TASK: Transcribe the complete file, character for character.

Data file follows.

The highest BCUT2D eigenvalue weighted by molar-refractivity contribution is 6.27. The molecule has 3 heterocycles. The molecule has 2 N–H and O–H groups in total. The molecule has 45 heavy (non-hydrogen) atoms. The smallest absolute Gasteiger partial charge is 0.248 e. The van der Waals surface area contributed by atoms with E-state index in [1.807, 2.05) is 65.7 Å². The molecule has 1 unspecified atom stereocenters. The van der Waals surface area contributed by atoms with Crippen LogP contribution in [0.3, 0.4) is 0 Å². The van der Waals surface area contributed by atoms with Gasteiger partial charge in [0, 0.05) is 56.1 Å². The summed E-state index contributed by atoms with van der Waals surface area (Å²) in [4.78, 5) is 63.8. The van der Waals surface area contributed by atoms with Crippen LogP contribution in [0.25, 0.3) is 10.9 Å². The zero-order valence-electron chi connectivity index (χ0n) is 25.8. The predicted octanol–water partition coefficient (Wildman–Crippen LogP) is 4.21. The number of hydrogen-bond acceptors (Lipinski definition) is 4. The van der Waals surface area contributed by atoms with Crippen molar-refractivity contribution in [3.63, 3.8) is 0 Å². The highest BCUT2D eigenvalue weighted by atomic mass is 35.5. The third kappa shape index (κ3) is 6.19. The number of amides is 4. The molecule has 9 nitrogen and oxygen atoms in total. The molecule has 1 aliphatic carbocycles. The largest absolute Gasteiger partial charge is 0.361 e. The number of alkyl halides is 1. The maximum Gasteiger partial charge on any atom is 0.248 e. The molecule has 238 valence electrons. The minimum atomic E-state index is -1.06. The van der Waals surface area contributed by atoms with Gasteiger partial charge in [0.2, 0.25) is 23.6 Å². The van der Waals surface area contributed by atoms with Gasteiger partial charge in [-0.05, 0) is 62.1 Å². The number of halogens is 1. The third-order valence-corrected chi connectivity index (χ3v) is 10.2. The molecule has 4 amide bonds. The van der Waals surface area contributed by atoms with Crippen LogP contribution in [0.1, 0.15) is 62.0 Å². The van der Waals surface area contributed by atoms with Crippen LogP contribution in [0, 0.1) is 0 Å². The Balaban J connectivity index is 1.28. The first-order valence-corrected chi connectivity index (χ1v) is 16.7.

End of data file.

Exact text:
The highest BCUT2D eigenvalue weighted by molar-refractivity contribution is 6.27. The molecule has 3 heterocycles. The molecule has 2 N–H and O–H groups in total. The molecule has 45 heavy (non-hydrogen) atoms. The smallest absolute Gasteiger partial charge is 0.248 e. The van der Waals surface area contributed by atoms with E-state index in [1.807, 2.05) is 65.7 Å². The molecule has 1 unspecified atom stereocenters. The van der Waals surface area contributed by atoms with Crippen LogP contribution in [0.3, 0.4) is 0 Å². The van der Waals surface area contributed by atoms with Gasteiger partial charge in [0, 0.05) is 56.1 Å². The summed E-state index contributed by atoms with van der Waals surface area (Å²) in [4.78, 5) is 63.8. The van der Waals surface area contributed by atoms with Crippen LogP contribution in [0.25, 0.3) is 10.9 Å². The zero-order valence-electron chi connectivity index (χ0n) is 25.8. The predicted octanol–water partition coefficient (Wildman–Crippen LogP) is 4.21. The number of hydrogen-bond acceptors (Lipinski definition) is 4. The van der Waals surface area contributed by atoms with Crippen molar-refractivity contribution in [3.63, 3.8) is 0 Å². The highest BCUT2D eigenvalue weighted by atomic mass is 35.5. The third kappa shape index (κ3) is 6.19. The number of amides is 4. The molecule has 9 nitrogen and oxygen atoms in total. The molecule has 1 aliphatic carbocycles. The largest absolute Gasteiger partial charge is 0.361 e. The number of alkyl halides is 1. The maximum Gasteiger partial charge on any atom is 0.248 e. The molecule has 238 valence electrons. The minimum atomic E-state index is -1.06. The van der Waals surface area contributed by atoms with Gasteiger partial charge in [0.2, 0.25) is 23.6 Å². The van der Waals surface area contributed by atoms with Gasteiger partial charge in [-0.05, 0) is 62.1 Å². The number of halogens is 1. The third-order valence-corrected chi connectivity index (χ3v) is 10.2. The molecule has 4 amide bonds. The van der Waals surface area contributed by atoms with Crippen LogP contribution in [0.1, 0.15) is 62.0 Å². The van der Waals surface area contributed by atoms with Crippen LogP contribution in [0, 0.1) is 0 Å². The Balaban J connectivity index is 1.28. The first-order valence-corrected chi connectivity index (χ1v) is 16.7.